The structure is arranged in this way to transform the information on the source document thus read into electric signals, which are transmitted to the recording apparatus B if the process is in the copying mode, or to a recording apparatus of the other equipment if the process is in the transmitting mode.
(Structure of Recording Apparatus)
Now, the structure of a recording apparatus B will be described. This recording apparatus B is to record by recording means while a recording medium 13 is being fed by feeding means.
A recording medium 13, which is a cut sheet of a standardized size, is placed one upon another to form a stack of plural sheets thereof and stored in a cassette 14. Then, feeding means conveys one by one from this stack in accordance with the recording operation. This cassette 14 is detachably mountable on the main body of the apparatus. In accordance with this mode embodying the present invention, a universal cassette is used to store recording sheets of various standardized sizes in it.
Each recording medium 13 stored and stacked in the cassette 14 described above is picked up by the feed roller 15 and a separation nail 16, and pinched and conveyed by means of a carrier roller 17 and a roller 18 positioned to face this carrier roller. The recording medium is then U-turned through a turn over guide 19.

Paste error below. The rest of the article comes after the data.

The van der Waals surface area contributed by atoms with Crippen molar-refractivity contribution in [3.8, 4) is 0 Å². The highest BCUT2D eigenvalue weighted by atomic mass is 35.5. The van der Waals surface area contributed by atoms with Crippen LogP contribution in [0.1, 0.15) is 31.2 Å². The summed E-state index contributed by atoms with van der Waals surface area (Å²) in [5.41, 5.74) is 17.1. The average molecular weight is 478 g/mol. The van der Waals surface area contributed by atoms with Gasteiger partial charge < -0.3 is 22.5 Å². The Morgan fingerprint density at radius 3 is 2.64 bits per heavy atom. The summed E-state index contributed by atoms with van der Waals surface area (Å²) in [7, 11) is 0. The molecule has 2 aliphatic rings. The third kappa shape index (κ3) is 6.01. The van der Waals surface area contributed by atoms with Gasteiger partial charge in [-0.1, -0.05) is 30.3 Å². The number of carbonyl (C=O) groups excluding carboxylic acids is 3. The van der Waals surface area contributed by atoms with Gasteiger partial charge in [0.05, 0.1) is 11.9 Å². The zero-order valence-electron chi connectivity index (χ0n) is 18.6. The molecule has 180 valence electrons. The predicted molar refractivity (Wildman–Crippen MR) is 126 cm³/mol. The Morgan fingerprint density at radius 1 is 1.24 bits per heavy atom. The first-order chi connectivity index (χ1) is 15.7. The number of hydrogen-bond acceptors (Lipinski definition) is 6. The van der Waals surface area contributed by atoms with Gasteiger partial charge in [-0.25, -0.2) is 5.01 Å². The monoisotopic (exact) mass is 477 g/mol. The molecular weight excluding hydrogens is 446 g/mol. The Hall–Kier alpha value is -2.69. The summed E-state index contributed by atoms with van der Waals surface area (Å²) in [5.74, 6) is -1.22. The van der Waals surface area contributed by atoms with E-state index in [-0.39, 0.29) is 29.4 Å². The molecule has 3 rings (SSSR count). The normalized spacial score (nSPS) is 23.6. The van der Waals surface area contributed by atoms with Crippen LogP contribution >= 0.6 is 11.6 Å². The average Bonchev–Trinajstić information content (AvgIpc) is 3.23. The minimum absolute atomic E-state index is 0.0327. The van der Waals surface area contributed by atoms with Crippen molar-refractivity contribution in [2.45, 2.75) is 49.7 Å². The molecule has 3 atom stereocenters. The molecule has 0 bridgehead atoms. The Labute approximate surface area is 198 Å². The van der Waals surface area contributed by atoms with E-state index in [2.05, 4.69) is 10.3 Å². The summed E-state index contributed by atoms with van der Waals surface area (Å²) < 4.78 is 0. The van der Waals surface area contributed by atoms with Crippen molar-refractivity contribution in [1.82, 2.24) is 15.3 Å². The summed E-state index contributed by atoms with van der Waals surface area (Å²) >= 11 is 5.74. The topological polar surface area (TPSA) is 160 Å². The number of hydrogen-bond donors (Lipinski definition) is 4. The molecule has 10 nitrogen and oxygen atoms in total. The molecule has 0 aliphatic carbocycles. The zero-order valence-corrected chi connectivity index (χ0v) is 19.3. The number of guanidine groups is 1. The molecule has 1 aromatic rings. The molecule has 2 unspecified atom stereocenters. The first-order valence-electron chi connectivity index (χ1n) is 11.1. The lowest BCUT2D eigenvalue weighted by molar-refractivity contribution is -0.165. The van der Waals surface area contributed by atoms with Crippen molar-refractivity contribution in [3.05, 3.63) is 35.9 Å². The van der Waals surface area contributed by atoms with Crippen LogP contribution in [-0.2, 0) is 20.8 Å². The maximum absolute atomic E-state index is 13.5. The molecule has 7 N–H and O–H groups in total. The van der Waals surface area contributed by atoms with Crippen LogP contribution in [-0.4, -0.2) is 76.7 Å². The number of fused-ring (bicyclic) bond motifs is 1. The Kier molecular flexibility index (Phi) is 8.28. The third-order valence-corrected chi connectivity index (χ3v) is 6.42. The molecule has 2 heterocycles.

A given recording is performed on the recording medium 13 thus conveyed, and after recording, the recording medium 13 is pinched and conveyed by the exhaust roller 20 and spur 21 positioned to face the exhaust roller 20. Here, the spur is formed by a material that does not allow ink to be transferred to it even when the spur abuts upon the recorded surface of the recording medium. Then, the recording medium is guided through a rear guide 22 formed by a plurality of ribs, and exhausted by means of a second exhaust roller 23 and a second spur 24 into a cassette cover 26, which dually serves as an exhaust rib 25 provided for the main body of the apparatus, and an exhaust tray.
Here, in FIG. 1, a reference numeral 38 designates a jam sensor arranged on the recording medium conveying path for detecting a jammed (sheet clogging) condition of a recording medium 13 to be conveyed.
Also, the cover 12, which becomes the source document exhaust portion, is arranged to be opened and closed with respect to the main body of the apparatus. When the cover is open, a space needed for replacing recording heads, which will be described later, is released, and also, a space above the rear guide 22 is released simultaneously.